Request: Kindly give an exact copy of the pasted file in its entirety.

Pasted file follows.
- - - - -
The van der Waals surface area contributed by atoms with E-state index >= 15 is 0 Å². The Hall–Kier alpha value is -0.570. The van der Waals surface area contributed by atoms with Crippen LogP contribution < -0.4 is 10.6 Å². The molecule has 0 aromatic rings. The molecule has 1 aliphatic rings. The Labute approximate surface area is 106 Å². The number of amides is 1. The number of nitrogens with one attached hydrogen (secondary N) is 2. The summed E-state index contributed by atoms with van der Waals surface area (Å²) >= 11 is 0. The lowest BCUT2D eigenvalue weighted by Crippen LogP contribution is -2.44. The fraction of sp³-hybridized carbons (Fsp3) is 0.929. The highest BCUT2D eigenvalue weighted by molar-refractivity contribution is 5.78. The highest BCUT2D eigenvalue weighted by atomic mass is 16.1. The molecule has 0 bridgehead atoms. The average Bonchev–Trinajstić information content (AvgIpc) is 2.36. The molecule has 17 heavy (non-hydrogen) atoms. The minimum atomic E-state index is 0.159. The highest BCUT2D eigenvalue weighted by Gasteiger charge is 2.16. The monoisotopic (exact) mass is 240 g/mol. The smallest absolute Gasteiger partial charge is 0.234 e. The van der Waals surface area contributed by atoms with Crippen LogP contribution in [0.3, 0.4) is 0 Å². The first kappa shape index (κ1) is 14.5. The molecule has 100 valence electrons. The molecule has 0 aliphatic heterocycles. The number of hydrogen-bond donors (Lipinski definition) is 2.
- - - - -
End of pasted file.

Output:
The van der Waals surface area contributed by atoms with E-state index >= 15 is 0 Å². The Hall–Kier alpha value is -0.570. The van der Waals surface area contributed by atoms with Crippen LogP contribution < -0.4 is 10.6 Å². The molecule has 0 aromatic rings. The molecule has 1 aliphatic rings. The Labute approximate surface area is 106 Å². The number of amides is 1. The number of nitrogens with one attached hydrogen (secondary N) is 2. The summed E-state index contributed by atoms with van der Waals surface area (Å²) >= 11 is 0. The lowest BCUT2D eigenvalue weighted by Crippen LogP contribution is -2.44. The fraction of sp³-hybridized carbons (Fsp3) is 0.929. The highest BCUT2D eigenvalue weighted by molar-refractivity contribution is 5.78. The highest BCUT2D eigenvalue weighted by atomic mass is 16.1. The molecule has 0 bridgehead atoms. The average Bonchev–Trinajstić information content (AvgIpc) is 2.36. The molecule has 17 heavy (non-hydrogen) atoms. The minimum atomic E-state index is 0.159. The highest BCUT2D eigenvalue weighted by Gasteiger charge is 2.16. The monoisotopic (exact) mass is 240 g/mol. The smallest absolute Gasteiger partial charge is 0.234 e. The van der Waals surface area contributed by atoms with Crippen LogP contribution in [0.3, 0.4) is 0 Å². The first kappa shape index (κ1) is 14.5. The molecule has 100 valence electrons. The molecule has 0 aliphatic heterocycles. The number of hydrogen-bond donors (Lipinski definition) is 2.